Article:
Torgeir Gulbrandsen and Johan Strovik are going to run Euro Sko Norge jointly following the retirement of Christian Hatle as managing director of the big Norwegian shoe retail cooperative after 23 years in the job. Gulbrandsen, 48, who has been with the company for 15 years, will act as managing director, responsible mainly for financial and administrative matters. Strovik, a 51-year-old executive who has been with the company for 18 years, will mainly take care of marketing and other functions, including business development and sourcing.

Euro Sko estimates that it continued to improve its market share in Norway last year to 48.6 percent from 47 percent in 2009, followed at a distance by Skoringen with 14.5 percent of the market, Garant with 9.7 percent, Nilson Group with 7.3 percent and Bianco Footwear with 5.7 percent. The Norwegian shoe market declined by 0.6 percent in 2010 to 4.3 billion Norwegian kroner (€556.3m-$793.1m), according to Euro Sko, whose retail sales rose by 2.7 percent overall to a total of NOK 2,097 million (€271.3m-$386.8m).

In the past year, the volume sold by the group went down but average selling prices increased by 6.2 percent to NOK 449 (€58-$83) per pair as customers went for higher-quality products, and the process has continued more recently. With more products sourced in Italy and Portugal, the second half went better than the first half. In general, the group sources only about 40 percent of its fall/winter collection and 20 percent of its spring/summer collection outside China. Some 64 percent of its branded products are bought in Norway.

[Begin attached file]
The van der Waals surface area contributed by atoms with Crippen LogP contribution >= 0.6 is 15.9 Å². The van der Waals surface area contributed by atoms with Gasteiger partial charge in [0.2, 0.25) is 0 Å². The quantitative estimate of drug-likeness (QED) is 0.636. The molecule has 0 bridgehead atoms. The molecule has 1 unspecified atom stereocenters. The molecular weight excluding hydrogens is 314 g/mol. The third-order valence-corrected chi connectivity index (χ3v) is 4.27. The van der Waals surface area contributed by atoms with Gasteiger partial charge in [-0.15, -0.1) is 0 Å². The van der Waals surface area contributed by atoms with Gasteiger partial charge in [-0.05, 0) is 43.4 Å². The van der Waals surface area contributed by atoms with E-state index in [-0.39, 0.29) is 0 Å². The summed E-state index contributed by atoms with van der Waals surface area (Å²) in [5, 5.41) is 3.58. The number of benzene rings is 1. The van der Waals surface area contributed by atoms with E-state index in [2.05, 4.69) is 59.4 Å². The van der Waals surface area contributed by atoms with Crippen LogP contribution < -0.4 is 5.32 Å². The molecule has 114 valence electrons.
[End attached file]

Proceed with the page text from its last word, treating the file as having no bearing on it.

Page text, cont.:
Among the 375 stores affiliated with the group in Norway, five more than the year before, the Euro Sko franchises saw their sales go up by 3.9 percent to NOK 1,535 million (€198.6m-$283.1m) for all of 2010, while the group's two other formats, Okonomisko and DNA, had relatively flat sales of NOK 330 million (€42.7m-$60.9m) and NOK 232 million (€30.0m-$42.8m), respectively. The affiliated retailers booked an average gross margin of 52.3 percent last year, and their pre-tax profit margin improved to around 9 percent from 7.6 percent the year before.

Company officials predict that the Norwegian shoe market will likely go up this year by around 4 percent in value, in spite a drop in volume. In the first quarter of the new year, retail sales went up by 6.4 percent across the Euro Sko group, but while Euro Sko and DNA stores experienced increases of 5.7 percent and 19.9 percent, respectively, the more budget-oriented Okonomisko format suffered a 0.2 percent decline.

Having reached near-saturation in Norway, the group continues to raise its footprint in the rest of Scandinavia. Its 11 Eurowalk stores in Denmark have become profitable, but the 59 former Wedins stores bought two years ago in Sweden have not yet generated a profit, partly because of the more competitive nature of the Swedish shoe market and high store leases. Their losses have been decreases, though, and break-even results are now expected around 2013.

The remaining Wedins stores in Sweden have been renamed Euro Sko, and only 35 of them will probably be kept in the end. There were 70 Wedins stores when the company now called Venue Retail Group (see following story) sold off the whole chain. Including the remaining former Wedins stores, there a total of 93 Euro Sko shops operating now in Sweden.